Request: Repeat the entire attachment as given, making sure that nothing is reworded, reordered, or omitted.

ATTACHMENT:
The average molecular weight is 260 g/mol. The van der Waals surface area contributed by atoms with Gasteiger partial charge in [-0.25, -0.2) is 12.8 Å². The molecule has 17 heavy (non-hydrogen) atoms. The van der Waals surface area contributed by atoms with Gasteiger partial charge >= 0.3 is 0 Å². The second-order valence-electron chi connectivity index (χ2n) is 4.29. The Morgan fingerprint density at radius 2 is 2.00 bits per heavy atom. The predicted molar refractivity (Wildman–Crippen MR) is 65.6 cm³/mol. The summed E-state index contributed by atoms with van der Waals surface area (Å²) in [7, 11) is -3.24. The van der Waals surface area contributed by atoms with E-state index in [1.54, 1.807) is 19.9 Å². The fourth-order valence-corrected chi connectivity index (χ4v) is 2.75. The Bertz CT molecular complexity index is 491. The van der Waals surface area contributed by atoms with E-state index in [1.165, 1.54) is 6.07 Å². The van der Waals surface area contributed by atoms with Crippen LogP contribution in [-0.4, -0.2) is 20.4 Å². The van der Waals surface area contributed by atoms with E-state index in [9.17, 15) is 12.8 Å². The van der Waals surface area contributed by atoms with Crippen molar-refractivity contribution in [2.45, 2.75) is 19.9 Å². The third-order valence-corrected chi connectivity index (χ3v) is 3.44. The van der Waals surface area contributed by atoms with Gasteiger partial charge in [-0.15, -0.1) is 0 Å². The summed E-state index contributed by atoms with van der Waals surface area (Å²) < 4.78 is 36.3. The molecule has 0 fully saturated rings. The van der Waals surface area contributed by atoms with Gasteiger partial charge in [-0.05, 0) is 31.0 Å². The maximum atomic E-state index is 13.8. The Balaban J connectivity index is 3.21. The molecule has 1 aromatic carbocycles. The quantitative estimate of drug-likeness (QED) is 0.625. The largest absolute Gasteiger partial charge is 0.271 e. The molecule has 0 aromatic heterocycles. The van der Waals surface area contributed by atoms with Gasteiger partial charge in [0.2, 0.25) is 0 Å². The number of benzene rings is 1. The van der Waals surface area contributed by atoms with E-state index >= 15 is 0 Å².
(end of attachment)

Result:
The average molecular weight is 260 g/mol. The van der Waals surface area contributed by atoms with Gasteiger partial charge in [-0.25, -0.2) is 12.8 Å². The molecule has 17 heavy (non-hydrogen) atoms. The van der Waals surface area contributed by atoms with Gasteiger partial charge >= 0.3 is 0 Å². The second-order valence-electron chi connectivity index (χ2n) is 4.29. The Morgan fingerprint density at radius 2 is 2.00 bits per heavy atom. The predicted molar refractivity (Wildman–Crippen MR) is 65.6 cm³/mol. The summed E-state index contributed by atoms with van der Waals surface area (Å²) in [7, 11) is -3.24. The van der Waals surface area contributed by atoms with E-state index in [1.54, 1.807) is 19.9 Å². The fourth-order valence-corrected chi connectivity index (χ4v) is 2.75. The Bertz CT molecular complexity index is 491. The van der Waals surface area contributed by atoms with E-state index in [1.165, 1.54) is 6.07 Å². The van der Waals surface area contributed by atoms with Crippen LogP contribution in [-0.4, -0.2) is 20.4 Å². The van der Waals surface area contributed by atoms with E-state index in [9.17, 15) is 12.8 Å². The van der Waals surface area contributed by atoms with Crippen molar-refractivity contribution in [2.45, 2.75) is 19.9 Å². The third-order valence-corrected chi connectivity index (χ3v) is 3.44. The van der Waals surface area contributed by atoms with Gasteiger partial charge in [-0.15, -0.1) is 0 Å². The summed E-state index contributed by atoms with van der Waals surface area (Å²) < 4.78 is 36.3. The molecule has 0 fully saturated rings. The van der Waals surface area contributed by atoms with Gasteiger partial charge in [-0.05, 0) is 31.0 Å². The maximum atomic E-state index is 13.8. The Balaban J connectivity index is 3.21. The molecule has 1 aromatic carbocycles. The quantitative estimate of drug-likeness (QED) is 0.625. The largest absolute Gasteiger partial charge is 0.271 e. The molecule has 0 aromatic heterocycles. The van der Waals surface area contributed by atoms with Gasteiger partial charge in [0.2, 0.25) is 0 Å². The number of benzene rings is 1. The van der Waals surface area contributed by atoms with E-state index >= 15 is 0 Å².